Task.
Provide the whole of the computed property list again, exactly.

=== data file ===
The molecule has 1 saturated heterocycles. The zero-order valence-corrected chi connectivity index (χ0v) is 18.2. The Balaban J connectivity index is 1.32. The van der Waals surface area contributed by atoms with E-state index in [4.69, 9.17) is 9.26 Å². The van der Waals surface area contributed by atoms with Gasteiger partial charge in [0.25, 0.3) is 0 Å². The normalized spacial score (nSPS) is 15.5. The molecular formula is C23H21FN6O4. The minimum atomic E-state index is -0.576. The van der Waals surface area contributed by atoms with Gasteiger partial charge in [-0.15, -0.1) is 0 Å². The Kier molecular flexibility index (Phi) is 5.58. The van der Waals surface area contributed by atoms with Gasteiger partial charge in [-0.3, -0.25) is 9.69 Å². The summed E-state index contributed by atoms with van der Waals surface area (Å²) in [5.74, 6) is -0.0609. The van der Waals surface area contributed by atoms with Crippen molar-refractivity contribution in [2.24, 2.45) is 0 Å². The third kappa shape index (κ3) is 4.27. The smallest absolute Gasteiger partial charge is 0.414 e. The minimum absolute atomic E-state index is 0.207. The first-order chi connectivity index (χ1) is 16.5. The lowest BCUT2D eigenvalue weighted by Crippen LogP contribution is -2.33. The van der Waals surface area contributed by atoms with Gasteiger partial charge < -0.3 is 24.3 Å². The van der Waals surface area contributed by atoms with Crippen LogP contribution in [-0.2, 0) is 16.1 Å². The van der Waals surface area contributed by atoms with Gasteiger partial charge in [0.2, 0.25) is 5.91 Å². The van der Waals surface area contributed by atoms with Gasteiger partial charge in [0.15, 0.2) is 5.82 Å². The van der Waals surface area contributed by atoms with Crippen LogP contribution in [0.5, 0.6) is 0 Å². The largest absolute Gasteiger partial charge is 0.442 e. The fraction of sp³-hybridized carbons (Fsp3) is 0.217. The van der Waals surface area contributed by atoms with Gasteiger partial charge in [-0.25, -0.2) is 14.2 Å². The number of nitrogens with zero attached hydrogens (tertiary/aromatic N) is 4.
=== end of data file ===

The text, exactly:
The molecule has 1 saturated heterocycles. The zero-order valence-corrected chi connectivity index (χ0v) is 18.2. The Balaban J connectivity index is 1.32. The van der Waals surface area contributed by atoms with E-state index in [4.69, 9.17) is 9.26 Å². The van der Waals surface area contributed by atoms with Gasteiger partial charge in [0.25, 0.3) is 0 Å². The normalized spacial score (nSPS) is 15.5. The molecular formula is C23H21FN6O4. The minimum atomic E-state index is -0.576. The van der Waals surface area contributed by atoms with Gasteiger partial charge in [-0.15, -0.1) is 0 Å². The Kier molecular flexibility index (Phi) is 5.58. The van der Waals surface area contributed by atoms with Gasteiger partial charge in [-0.3, -0.25) is 9.69 Å². The summed E-state index contributed by atoms with van der Waals surface area (Å²) in [5.74, 6) is -0.0609. The van der Waals surface area contributed by atoms with Crippen molar-refractivity contribution in [2.24, 2.45) is 0 Å². The third kappa shape index (κ3) is 4.27. The smallest absolute Gasteiger partial charge is 0.414 e. The minimum absolute atomic E-state index is 0.207. The first-order chi connectivity index (χ1) is 16.5. The lowest BCUT2D eigenvalue weighted by Crippen LogP contribution is -2.33. The van der Waals surface area contributed by atoms with Gasteiger partial charge < -0.3 is 24.3 Å². The van der Waals surface area contributed by atoms with Crippen LogP contribution in [-0.2, 0) is 16.1 Å². The van der Waals surface area contributed by atoms with Gasteiger partial charge in [0.2, 0.25) is 5.91 Å². The van der Waals surface area contributed by atoms with Gasteiger partial charge in [0.15, 0.2) is 5.82 Å². The van der Waals surface area contributed by atoms with Crippen LogP contribution in [0.5, 0.6) is 0 Å². The largest absolute Gasteiger partial charge is 0.442 e. The fraction of sp³-hybridized carbons (Fsp3) is 0.217. The van der Waals surface area contributed by atoms with Gasteiger partial charge in [-0.25, -0.2) is 14.2 Å². The number of nitrogens with zero attached hydrogens (tertiary/aromatic N) is 4.